What are the Benefits of Digital Factories for Localized Microfactories?

Like Arrival’s Microfactories, aPriori’s digital factories are flexible, fast, and can be customized to reflect the capabilities of different suppliers in different regions. They allow for rapid design and sourcing iterations, with automated cost and manufacturability insights available almost immediately. 

The benefits of using digital factories to scale microfactories are many. They include:

  • Design engineers become a proactive influencer in the design to cost process. This solidifies the digital thread throughout the company.
  • Cost becomes a factor within the design phase, and not an afterthought 
  • Financial bill of materials matures earlier within the process – not only at milestones
  • Concept to completed time per part is reduced, resulting in faster time to market
  • Manufacturability assurance is achieved upfront 

With these capabilities, non-manufacturable or costly designs can be identified quickly, when engineers still have time to model design alternatives (and before waiting weeks for an RFQ response, only to discover a manufacturability issue). 

By bringing detailed cost and manufacturability intelligence as early as possible into the design process, digital manufacturing simulation also allows Arrival to eliminate wasteful feasibility loops and design churn with suppliers.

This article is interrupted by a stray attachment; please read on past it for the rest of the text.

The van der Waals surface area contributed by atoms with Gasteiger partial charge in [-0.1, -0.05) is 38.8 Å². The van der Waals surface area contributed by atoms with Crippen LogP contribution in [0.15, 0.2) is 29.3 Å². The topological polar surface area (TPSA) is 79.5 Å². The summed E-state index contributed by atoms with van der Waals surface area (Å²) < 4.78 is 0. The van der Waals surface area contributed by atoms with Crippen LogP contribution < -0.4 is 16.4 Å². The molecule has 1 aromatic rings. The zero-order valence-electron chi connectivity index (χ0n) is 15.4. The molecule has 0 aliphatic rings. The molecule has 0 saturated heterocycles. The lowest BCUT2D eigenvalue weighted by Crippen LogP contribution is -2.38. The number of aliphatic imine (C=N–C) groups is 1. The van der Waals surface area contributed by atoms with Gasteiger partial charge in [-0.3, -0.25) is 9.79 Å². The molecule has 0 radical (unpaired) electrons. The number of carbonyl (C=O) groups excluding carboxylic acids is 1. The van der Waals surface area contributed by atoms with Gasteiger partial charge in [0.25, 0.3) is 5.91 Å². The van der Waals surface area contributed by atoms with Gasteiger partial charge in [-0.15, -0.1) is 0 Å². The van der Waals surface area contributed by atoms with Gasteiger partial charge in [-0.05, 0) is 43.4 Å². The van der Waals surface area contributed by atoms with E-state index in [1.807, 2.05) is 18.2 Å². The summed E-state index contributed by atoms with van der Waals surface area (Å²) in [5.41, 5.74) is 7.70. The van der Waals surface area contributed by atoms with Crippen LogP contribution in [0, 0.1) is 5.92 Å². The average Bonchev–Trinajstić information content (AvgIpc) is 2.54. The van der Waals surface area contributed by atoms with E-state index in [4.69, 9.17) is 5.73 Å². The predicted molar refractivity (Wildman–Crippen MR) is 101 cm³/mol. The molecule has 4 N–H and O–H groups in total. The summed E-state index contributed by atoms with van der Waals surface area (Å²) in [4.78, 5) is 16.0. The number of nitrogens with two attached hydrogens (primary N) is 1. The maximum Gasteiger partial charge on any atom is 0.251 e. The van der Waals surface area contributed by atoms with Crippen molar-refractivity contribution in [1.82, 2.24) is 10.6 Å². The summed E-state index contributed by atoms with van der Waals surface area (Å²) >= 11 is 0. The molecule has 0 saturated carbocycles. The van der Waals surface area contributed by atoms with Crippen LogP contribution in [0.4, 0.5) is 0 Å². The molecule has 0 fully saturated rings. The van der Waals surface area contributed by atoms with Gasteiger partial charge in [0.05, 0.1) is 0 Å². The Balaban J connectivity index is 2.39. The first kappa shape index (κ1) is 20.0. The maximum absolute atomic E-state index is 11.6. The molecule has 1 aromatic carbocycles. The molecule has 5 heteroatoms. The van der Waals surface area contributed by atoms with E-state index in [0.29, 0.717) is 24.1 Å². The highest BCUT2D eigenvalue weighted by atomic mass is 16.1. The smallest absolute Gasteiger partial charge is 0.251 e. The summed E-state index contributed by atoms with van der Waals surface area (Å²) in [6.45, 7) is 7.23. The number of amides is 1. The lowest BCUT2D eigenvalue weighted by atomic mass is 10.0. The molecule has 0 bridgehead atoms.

“Rather than using the quoting process to gauge cost and manufacturability, aPriori allows Arrival to confidently generate manufacturing cost models as soon as the CAD-based design is ready.”

When a new part is sourced, Arrival uses aPriori simulations to pinpoint the best country, most cost-effective machine, and ultimately, a target price. These manufacturing cost models offer guidance for overall sourcing strategy while also providing a firm data-point for anchoring discussions with new suppliers.

Looking Ahead to the Future of Digital Factories

Arrival’s early cost engineering priorities with aPriori have focused on supplied parts. Over time, they will expand to internally manufactured parts as well. Currently, Arrival uses aPriori manufacturing process models to support fact-based negotiations with suppliers. 

In the future, Arrival plans to expand cooperation with trusted suppliers, refining aPriori process models to the point where quotes can be predicted with near certainty. Looking forward, aPriori will enable Arrival to benefit from manufacturing simulation capabilities while maintaining a strong cross-functional team leveraging aPriori’s manufacturing expertise.